Business executive Harold Soyinka (David Oyelowo) is just having the worst business trip. He learns just before he leaves that he's tens of thousands of dollars in debt due to his wife's spending habits. His company's upcoming merger means his job is getting cut, and he's learned that rather than helping him, Richard Rusk (Joel Edgerton), his boss and supposed friend, along with Elaine (Charlize Theron), his other boss, is stabbing him in the back for no obvious reason. Then his wife tells him she's leaving him over a video chat. It's enough to make anyone snap, and Harold does exactly that. But he comes up with an ingenious plan: he'll fake his own kidnapping to claime the company kidnapping insurance
However, unbeknownst to Harold, the drug cartel Richard and Elaine are screwing over is also plotting to kidnap Harold. Also, the managers at the flea motel he's staying in get wind of this and try to kidnap him themselves. Meanwhile, Elaine begins to suspect Richard isn't just sleeping with her, but has a second mistress. Also! Richard gets his ex-mercenary now-Peace Corpsman brother (Sharlto Copley) to rescue Harold and possibly kill him instead, depending on the insurance payout. But meanwhile! There's this American tourist named Sunny (Amanda Seyfried) who doesn't realize her scummy boyfriend isn't just touristing in Mexico, but has a drug deal going down...
If you're getting the impression Gringo has way too many plots, you're dead on. While the preponderance of plots appears to be an attempt at a complex farce, the plots don't converge in any funny or even particularly interesting way; they're just a bunch of redundant threads. The escalating series of overlapping kidnappings should result in at least a few chuckles, but it never actually hits that point, because everything is disorganized and meandering.
Sunny's plot is a particularly stark example; the film spends several scenes setting her and her boyfriend up, and her boyfriend's deal, and all this. None of this has any particular bearing on the actual story, since her boyfriend's drug deal doesn't appear to have anything to do with anyone else. Her importance is strictly in the scene where she insists her boyfriend help her rescue Harold from the side of the road. (which Copley mistakes for a kidnapping, a detail that probably should pay off but doesn't because Harold's actually kidnapped from them almost immediately) The conversation between Sunny and Harold is the heart of the movie, and is actually a quite nice scene; he's frustrated that, despite having everything on the surface, he doesn't feel he's actually achieved the American dream. She suggests that his material desires don't actually matter, and that the world isn't bad so much as there are some people in the world who are bad. Gringo wants to explore how American capitalism has mutated into a world where you can't win except by cheating; here, briefly, it works. However, after this scene, Sunny disappears, only to briefly show up in a couple of short late scenes. Seyfried is as appealing as ever, but the film spends far too many scenes on Sunny's story, which doesn't pay off in itself or have anything to do with Harold's outside of the one scene; it should have been cut down just to her encounter with Harold, or else she should have somehow been involved in the second half of the story. (I wonder if there was an earlier draft where she became a love interest for Harold; that certain seems to be where it's going before it forgets she exists)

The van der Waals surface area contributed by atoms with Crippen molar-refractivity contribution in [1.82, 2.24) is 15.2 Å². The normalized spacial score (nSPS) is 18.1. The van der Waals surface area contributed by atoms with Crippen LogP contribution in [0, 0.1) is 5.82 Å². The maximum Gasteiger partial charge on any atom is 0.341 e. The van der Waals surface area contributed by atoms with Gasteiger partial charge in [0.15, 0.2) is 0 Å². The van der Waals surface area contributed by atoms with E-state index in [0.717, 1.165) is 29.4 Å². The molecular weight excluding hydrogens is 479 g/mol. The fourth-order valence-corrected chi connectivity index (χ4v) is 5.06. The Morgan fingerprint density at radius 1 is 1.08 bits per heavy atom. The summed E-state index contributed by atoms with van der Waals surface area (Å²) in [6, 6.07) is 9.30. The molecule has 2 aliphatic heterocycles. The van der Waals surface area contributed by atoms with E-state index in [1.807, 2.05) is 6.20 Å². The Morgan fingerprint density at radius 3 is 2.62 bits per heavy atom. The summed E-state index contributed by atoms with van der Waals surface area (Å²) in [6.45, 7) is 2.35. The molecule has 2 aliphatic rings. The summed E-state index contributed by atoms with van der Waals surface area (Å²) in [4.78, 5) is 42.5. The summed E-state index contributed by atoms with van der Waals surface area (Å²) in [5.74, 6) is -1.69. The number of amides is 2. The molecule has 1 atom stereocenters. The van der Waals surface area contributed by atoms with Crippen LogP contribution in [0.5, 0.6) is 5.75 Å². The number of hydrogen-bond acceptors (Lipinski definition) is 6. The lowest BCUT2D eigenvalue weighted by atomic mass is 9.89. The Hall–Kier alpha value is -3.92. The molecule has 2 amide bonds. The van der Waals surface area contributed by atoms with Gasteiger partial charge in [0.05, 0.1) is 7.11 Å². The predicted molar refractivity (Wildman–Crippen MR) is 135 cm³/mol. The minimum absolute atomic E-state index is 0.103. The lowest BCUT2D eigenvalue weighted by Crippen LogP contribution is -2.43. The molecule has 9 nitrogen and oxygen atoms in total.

This messiness might be easy to overlook if the movie was funny anyway, but it's largely not. There are a few laughs here and there, but not only does the script struggle to get the plots to pay off in funny ways, it's low on clever dialogue. Worse, what funny lines there are get trampled by the tone; director Nash Edgerton (Joel's brother) plays it all in thriller mode, meaning lines that should be funny simply come off as contrived and threatening. But it doesn't work as a thriller, either - the convoluted storyline and farcical situations keep it from any real credibility here. There's a decent car chase toward the end, but it's too little, too late on that count.
Where it does excel is in its cast. Theron and Joel Edgerton have a blast as the worst kind of sociopathic business execs, and Copley is highly engaging. But it's the chameleonic Oyelowo who really elevates the entire enterprise. He gives Harold all manner of depth and complexity, while also showing a real knack for comic timing. Nearly every laugh the film does have comes from Oyelowo, and what little heart it manages, as well.
Gringo may not entirely work, but it's not quite boring. The multiple storylines may ultimately frustrate, but they do at least ensure that something is always happening, and the film features so many good performances that it constantly threatens to actually turn good. Alas, it never quite does.
Director: Nash Edgerton
Producers: Rebecca Yeldham, Nash Edgerton, Charlize Theron, Beth Kono, A. J. Dix, Anthony Tambakis
Writers: Anthony Tambakis, Matthew Stone
Cast: David Oyelowo, Charlize Theron, Joel Edgerton, Amanda Seyfried, Thandie Newton, Sharlto Copley
MPAA Rating: R for language and violence
Box Office:$7 million